Average weekly expenditure on coffee in the UK
Why Coffee is Becoming More Popular in the UK
A clue to coffee's surge in popularity lies in the type of coffee that is being drunk, with around 75% of the UK's coffee intake consisting of instant coffee. This type of powdered or granulated coffee has been dried and roasted before being ground. It is incredibly quick and easy to make. It often takes less than thirty seconds for a cup of instant coffee to be ready for drinking. Tea has to steep for around four minutes for its flavours to be released.
However, the 25% of coffee enthusiasts in the UK who prefer to drink connoisseur blends made from freshly roasted coffee beans, argue that there is more to coffee drinking than impatience. Coffee has an immense range of rich yet subtle flavours depending on where the beans are grown and how they are roasted.
Types of Coffee Beans
There are two main types of coffee bean; Arabica (Caffea Arabica) and Robusta (Caffea Canephora Robusta). Arabica is the most popular, contributing to approximately 70% of global supplies. It's generally smooth and sweet with a hint of chocolate. Robusta has a much stronger, bitter taste.
The Fairtrade Foundation lists almost seventy coffee growing countries. These are mostly located around the equator where the climate is consistently warm, growing a range of FairTrade coffee for the UK market. However, the worldwide coffee growing industry is dominated by just four countries, namely Brazil, Colombia, Vietnam and Indonesia. Together, they produce up to 70% of the world's coffee beans.
Coffee plants can reach a height of six feet although like tea bushes, they are often pruned to half that size to make them easier to manage. Coffee bushes generally have a lifespan of between forty and fifty years, with some plants surviving for a century.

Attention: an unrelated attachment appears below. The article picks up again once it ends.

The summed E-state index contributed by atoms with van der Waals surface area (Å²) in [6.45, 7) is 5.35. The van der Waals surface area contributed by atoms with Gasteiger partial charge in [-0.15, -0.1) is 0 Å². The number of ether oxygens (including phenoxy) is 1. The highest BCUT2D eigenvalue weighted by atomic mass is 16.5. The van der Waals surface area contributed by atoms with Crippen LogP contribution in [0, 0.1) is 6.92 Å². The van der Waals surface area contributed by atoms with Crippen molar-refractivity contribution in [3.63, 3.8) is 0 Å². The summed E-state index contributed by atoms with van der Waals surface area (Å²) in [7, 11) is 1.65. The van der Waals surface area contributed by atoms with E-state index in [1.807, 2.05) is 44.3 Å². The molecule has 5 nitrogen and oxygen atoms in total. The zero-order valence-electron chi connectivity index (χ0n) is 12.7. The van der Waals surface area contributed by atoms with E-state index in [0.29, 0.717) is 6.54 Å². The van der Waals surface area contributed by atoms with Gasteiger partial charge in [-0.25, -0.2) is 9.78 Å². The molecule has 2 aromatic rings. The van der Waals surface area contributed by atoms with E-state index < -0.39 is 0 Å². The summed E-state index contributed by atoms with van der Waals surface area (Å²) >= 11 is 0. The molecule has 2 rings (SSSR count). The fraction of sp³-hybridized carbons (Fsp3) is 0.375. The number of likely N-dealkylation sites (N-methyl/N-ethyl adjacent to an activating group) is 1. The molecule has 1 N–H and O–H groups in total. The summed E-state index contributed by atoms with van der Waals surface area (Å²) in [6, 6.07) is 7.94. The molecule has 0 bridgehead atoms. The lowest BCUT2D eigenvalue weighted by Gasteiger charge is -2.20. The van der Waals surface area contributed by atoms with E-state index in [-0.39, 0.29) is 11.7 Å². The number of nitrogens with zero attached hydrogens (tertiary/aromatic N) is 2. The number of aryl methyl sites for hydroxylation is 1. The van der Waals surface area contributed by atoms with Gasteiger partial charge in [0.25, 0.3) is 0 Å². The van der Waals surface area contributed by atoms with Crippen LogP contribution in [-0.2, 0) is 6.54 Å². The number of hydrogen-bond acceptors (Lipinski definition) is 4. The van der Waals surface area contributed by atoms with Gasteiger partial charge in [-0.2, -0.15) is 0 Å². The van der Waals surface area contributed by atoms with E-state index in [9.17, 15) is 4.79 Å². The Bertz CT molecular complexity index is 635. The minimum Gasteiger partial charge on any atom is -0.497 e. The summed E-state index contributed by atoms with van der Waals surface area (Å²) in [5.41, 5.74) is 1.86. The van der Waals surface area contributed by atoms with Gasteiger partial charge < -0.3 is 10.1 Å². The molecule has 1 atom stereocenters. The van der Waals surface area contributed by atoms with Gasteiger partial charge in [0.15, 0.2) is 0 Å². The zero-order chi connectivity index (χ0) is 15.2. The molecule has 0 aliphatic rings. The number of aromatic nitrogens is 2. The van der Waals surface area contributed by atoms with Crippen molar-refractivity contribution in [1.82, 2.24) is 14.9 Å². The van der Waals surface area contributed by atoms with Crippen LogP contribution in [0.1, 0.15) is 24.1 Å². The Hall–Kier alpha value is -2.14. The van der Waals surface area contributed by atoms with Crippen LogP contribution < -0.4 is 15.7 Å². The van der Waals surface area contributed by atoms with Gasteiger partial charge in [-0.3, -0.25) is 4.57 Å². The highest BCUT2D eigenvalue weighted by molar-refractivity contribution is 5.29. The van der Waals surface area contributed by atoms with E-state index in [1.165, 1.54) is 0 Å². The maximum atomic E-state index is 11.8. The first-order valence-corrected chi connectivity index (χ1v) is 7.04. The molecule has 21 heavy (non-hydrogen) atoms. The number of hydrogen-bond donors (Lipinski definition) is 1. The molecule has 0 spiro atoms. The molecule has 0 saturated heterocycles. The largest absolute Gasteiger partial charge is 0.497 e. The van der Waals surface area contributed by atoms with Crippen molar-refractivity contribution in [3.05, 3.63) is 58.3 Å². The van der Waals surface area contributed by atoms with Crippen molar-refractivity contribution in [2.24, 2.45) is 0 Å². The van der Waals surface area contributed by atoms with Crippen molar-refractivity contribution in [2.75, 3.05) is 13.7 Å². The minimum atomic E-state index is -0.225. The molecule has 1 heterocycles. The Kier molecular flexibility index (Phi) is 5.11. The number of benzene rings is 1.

It takes between three and five years for a coffee plant to mature and begin producing coffee beans. Up to five pounds of green coffee beans can be harvested from a single plant each year. After the beans have been dried and roasted, they usually weigh just one pound.
Most Popular Types of Coffee in the UK
At least two-thirds of the coffee that's enjoyed in the UK is made with milk. Up to 90% of milky coffee drunk in the UK is either a latte or a cappuccino. What's the difference? A latte contains a small amount of foamed milk and a high proportion of steamed milk that's evenly distributed throughout the coffee. A cappuccino has less steamed milk and a definitive top layer of milk that's been worked into a creamy froth, and is one of the most popular types of coffee drinks in the UK.
Dark, rich espresso coffee is regularly drunk by around 13% of people in the UK. It's often served after an evening meal. A quarter of the UK's coffee drinkers prefer to grind their own coffee beans to ensure they produce the highest levels of flavour and freshness. The most popular strength is a medium roast, which produces a well-balanced flavour often with hints of caramel for sweetness.
Where is Coffee Drunk in the UK?
Coffee is enjoyed throughout the UK, but coffee drinking is more popular in some cities than others. Norwich scores top marks for coffee drinking per head, closely followed by Loughborough and Peterborough.
Other cities that adore coffee include Southampton, Manchester and Glasgow. However, London is the best place to head for to enjoy a speciality brew, as perhaps unsurprisingly it boasts the most number of coffee shops in the UK at 1495.
When it comes to the places people prefer for coffee drinking, 65% of the UK public simply drink their favourite coffee in their own home. Three-quarters of them usually turn to instant coffee.
Up to 25% of the UK's coffee consumption is enjoyed during breaks while at work or as an accompaniment to studying. In spite of the high proliferation of coffee shops in every city, just 10% of people drink their coffee in them on a regular basis.